CANMORE HOME STAGING. So maybe you’re considering the sale of your house, or maybe you’ve just been watching lots of HGTV (I know I have). You don’t have to be a real estate expert to know that well-thought-out spaces tend to sell better though!
Have you ever walked into a room, and immediately felt a positive energy? Usually, homeowners and tenants tend to try their best and exploit the natural light or flow of a space. Despite our best efforts though, when we dwell in a space day in and day out, we only look at it in terms of the functionality in our own life. We fall into patterns that fit our habits, and our rooms mirror that. This tends to result in crowded rooms, oddly-placed televisions, and closed off spaces.
When I walk into a home with a client looking to buy, the feeling of each room when you enter is what shapes their perception of the entire property. I’m not kidding – I’ve walked into properties where there is a set of bunk beds within 10 inches of the main entry door!
Sure, it can be good to show your property can “sleep lots of guests” or “fit lots of stuff”. In the minds of buyers however, it’s better to show them the absolute best side of your spaces, so they can make them their own. That’s why today I’d like to talk about a few easy tips for staging your Canmore home.
As always, I’m just a call or a text away if you have any questions on real estate, living in the rockies, or homes in general.
“Staging isn’t a cure-all, but it might just be the thing that takes your property from 1 offer to 10 offers, or from $1.75M to $2.00M!”
Something that grinds my gears when I take clients into a property is when the place is full of clutter, or outright dirty. Now I’m not necessarily talking grime – most people tend to clean at least modestly before listing their home. What I really mean is things like dirty dishes in the sink, unmade beds, or moving boxes loaded with stuff.
Usually these things can be expected of renters who don’t want to leave. But as a homeowner, you have no excuse for leaving your bed unmade and those pots and pans in the sink!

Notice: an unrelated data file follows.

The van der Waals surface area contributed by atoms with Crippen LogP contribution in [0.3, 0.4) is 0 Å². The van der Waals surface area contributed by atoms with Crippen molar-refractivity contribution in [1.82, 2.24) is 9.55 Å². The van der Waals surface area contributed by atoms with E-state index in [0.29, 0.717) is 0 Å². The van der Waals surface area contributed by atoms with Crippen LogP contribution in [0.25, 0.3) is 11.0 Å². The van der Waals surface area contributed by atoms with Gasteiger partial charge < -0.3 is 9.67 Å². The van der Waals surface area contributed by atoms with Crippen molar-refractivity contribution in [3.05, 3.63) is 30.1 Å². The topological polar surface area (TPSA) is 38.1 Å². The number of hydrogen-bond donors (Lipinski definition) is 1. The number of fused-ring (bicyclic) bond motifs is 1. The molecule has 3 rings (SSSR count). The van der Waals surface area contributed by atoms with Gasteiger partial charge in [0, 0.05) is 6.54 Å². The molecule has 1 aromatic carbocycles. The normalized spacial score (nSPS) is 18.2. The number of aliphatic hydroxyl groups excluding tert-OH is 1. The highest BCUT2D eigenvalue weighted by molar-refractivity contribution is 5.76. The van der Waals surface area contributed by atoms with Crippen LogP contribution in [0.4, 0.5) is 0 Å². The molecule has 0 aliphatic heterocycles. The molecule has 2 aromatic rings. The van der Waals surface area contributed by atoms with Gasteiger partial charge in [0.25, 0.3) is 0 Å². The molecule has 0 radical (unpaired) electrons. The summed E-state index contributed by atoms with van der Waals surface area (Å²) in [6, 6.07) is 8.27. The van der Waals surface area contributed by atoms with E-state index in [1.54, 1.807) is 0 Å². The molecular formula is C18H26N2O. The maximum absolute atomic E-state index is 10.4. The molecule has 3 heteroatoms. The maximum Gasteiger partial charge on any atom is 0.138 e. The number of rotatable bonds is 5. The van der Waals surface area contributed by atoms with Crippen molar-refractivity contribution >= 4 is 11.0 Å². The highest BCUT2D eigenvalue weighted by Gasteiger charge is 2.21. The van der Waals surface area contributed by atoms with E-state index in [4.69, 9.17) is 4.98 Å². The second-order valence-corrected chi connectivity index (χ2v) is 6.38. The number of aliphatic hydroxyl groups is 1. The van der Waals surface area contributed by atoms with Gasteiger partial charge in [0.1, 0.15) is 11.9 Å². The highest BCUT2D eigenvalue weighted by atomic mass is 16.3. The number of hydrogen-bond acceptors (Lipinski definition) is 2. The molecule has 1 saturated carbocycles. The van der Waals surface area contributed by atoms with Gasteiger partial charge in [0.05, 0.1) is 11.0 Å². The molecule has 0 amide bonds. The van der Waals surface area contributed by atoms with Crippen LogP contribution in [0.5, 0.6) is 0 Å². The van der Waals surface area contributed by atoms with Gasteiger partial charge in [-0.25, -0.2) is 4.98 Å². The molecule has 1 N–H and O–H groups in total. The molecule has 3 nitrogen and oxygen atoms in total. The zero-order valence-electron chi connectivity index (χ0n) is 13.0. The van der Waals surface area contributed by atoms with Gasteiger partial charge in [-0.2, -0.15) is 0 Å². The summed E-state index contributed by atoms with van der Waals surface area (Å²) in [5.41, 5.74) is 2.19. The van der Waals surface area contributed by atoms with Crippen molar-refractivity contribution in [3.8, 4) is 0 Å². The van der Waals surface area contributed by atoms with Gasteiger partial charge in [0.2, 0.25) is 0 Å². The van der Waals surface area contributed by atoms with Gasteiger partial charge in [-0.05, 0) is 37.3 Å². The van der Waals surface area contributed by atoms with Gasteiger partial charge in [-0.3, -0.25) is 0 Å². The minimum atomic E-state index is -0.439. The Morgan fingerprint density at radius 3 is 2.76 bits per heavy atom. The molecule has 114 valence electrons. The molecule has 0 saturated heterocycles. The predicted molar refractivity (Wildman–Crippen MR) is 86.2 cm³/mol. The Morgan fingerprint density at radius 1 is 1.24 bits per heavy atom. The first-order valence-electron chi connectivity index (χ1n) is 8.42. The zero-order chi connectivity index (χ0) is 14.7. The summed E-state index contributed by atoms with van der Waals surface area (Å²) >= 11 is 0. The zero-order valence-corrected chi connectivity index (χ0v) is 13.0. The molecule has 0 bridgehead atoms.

Let’s talk clutter. Clutter is things like stacks of old newspapers on coffee tables. It’s piles of appliances and accessories on kitchen counters. Its mountains of products overflowing onto bathroom vanity tops. STOP!
Cupboards and pantries exist in kitchens for a reason – put that air-fryer/soda-maker Frankenstein combo away! Use tasteful magazine racks, rubbermaid storage bins, and clean wicker baskets to tidy up your spaces. Things look like less of a mess when you “compartmentalize” them into their own little boxes.
Check out some great tips on decluttering your house (and life) from The Minimalists here. I’m a firm believer that less is more – and buyers feel the same way when they walk into your house.
Maybe you can even take less with you when you move!
Generally, when we place furniture in a room, we do it in the most functional way possible. This is because – surprise – we LIVE in our homes, and need to do certain things in our spaces.
So once you’ve been in your house for a decade, you stop noticing odd things you might do because they work for you. Maybe you’ve half-blocked a window with a vintage bookshelf, or thumped a treadmill by the stairs since thats where it lines up best with your TV. In fact… it seems like everyone likes to point all of their furniture at their TVs, all the time.